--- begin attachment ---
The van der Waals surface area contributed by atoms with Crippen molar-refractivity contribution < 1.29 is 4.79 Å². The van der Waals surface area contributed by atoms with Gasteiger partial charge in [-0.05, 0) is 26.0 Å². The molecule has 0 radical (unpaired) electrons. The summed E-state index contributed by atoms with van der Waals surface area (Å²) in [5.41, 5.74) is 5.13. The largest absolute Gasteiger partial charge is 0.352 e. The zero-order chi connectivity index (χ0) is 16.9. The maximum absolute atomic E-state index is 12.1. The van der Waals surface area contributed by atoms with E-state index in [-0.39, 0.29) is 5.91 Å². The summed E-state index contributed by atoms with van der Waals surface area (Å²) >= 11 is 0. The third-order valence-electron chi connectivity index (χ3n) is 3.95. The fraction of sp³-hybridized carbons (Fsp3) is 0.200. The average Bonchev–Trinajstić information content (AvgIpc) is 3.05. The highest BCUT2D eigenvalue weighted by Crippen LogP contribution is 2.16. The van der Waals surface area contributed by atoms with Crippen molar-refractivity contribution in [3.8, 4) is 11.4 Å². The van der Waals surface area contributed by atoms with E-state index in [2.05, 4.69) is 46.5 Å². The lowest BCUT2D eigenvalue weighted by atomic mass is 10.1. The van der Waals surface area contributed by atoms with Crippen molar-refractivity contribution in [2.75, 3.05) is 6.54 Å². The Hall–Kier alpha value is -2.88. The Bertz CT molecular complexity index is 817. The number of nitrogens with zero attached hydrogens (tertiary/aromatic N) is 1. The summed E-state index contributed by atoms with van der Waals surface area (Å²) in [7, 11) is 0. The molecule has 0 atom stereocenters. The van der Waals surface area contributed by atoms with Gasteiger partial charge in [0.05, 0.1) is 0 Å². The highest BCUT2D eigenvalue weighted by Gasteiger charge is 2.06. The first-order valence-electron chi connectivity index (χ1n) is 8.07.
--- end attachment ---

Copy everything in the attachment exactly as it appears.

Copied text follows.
The van der Waals surface area contributed by atoms with Crippen molar-refractivity contribution < 1.29 is 4.79 Å². The van der Waals surface area contributed by atoms with Gasteiger partial charge in [-0.05, 0) is 26.0 Å². The molecule has 0 radical (unpaired) electrons. The summed E-state index contributed by atoms with van der Waals surface area (Å²) in [5.41, 5.74) is 5.13. The largest absolute Gasteiger partial charge is 0.352 e. The zero-order chi connectivity index (χ0) is 16.9. The maximum absolute atomic E-state index is 12.1. The van der Waals surface area contributed by atoms with E-state index in [-0.39, 0.29) is 5.91 Å². The summed E-state index contributed by atoms with van der Waals surface area (Å²) >= 11 is 0. The third-order valence-electron chi connectivity index (χ3n) is 3.95. The fraction of sp³-hybridized carbons (Fsp3) is 0.200. The average Bonchev–Trinajstić information content (AvgIpc) is 3.05. The highest BCUT2D eigenvalue weighted by Crippen LogP contribution is 2.16. The van der Waals surface area contributed by atoms with Crippen molar-refractivity contribution in [3.8, 4) is 11.4 Å². The van der Waals surface area contributed by atoms with E-state index in [2.05, 4.69) is 46.5 Å². The lowest BCUT2D eigenvalue weighted by atomic mass is 10.1. The van der Waals surface area contributed by atoms with Crippen molar-refractivity contribution in [2.75, 3.05) is 6.54 Å². The Hall–Kier alpha value is -2.88. The Bertz CT molecular complexity index is 817. The number of nitrogens with zero attached hydrogens (tertiary/aromatic N) is 1. The summed E-state index contributed by atoms with van der Waals surface area (Å²) in [7, 11) is 0. The molecule has 0 atom stereocenters. The van der Waals surface area contributed by atoms with Gasteiger partial charge in [0.05, 0.1) is 0 Å². The highest BCUT2D eigenvalue weighted by Gasteiger charge is 2.06. The first-order valence-electron chi connectivity index (χ1n) is 8.07.